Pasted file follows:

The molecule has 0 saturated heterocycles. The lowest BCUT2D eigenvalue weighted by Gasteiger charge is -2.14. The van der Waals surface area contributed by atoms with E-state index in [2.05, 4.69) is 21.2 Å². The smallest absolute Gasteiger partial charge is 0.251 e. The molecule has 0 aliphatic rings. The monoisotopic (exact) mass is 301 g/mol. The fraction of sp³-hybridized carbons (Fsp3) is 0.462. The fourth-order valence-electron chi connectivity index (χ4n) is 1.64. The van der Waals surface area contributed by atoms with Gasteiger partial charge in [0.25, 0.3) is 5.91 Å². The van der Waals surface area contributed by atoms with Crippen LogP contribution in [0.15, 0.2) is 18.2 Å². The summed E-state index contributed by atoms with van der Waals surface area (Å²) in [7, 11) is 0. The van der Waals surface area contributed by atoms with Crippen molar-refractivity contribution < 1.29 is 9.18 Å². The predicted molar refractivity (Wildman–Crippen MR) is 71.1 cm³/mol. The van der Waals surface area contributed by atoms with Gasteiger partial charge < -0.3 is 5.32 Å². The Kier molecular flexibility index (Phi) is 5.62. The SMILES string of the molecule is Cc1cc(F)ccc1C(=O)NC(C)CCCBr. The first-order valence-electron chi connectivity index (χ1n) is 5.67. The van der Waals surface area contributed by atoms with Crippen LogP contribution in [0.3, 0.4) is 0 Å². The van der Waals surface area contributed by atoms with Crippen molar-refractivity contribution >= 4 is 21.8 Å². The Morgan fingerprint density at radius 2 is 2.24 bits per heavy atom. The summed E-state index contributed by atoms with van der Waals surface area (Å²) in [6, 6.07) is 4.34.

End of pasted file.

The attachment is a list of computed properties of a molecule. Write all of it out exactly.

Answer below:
The molecule has 0 saturated heterocycles. The lowest BCUT2D eigenvalue weighted by Gasteiger charge is -2.14. The van der Waals surface area contributed by atoms with E-state index in [2.05, 4.69) is 21.2 Å². The smallest absolute Gasteiger partial charge is 0.251 e. The molecule has 0 aliphatic rings. The monoisotopic (exact) mass is 301 g/mol. The fraction of sp³-hybridized carbons (Fsp3) is 0.462. The fourth-order valence-electron chi connectivity index (χ4n) is 1.64. The van der Waals surface area contributed by atoms with Gasteiger partial charge in [0.25, 0.3) is 5.91 Å². The van der Waals surface area contributed by atoms with Crippen LogP contribution in [0.15, 0.2) is 18.2 Å². The summed E-state index contributed by atoms with van der Waals surface area (Å²) in [7, 11) is 0. The van der Waals surface area contributed by atoms with Crippen molar-refractivity contribution < 1.29 is 9.18 Å². The predicted molar refractivity (Wildman–Crippen MR) is 71.1 cm³/mol. The van der Waals surface area contributed by atoms with Gasteiger partial charge < -0.3 is 5.32 Å². The Kier molecular flexibility index (Phi) is 5.62. The SMILES string of the molecule is Cc1cc(F)ccc1C(=O)NC(C)CCCBr. The first-order valence-electron chi connectivity index (χ1n) is 5.67. The van der Waals surface area contributed by atoms with Crippen LogP contribution in [0.3, 0.4) is 0 Å². The van der Waals surface area contributed by atoms with Crippen molar-refractivity contribution >= 4 is 21.8 Å². The Morgan fingerprint density at radius 2 is 2.24 bits per heavy atom. The summed E-state index contributed by atoms with van der Waals surface area (Å²) in [6, 6.07) is 4.34.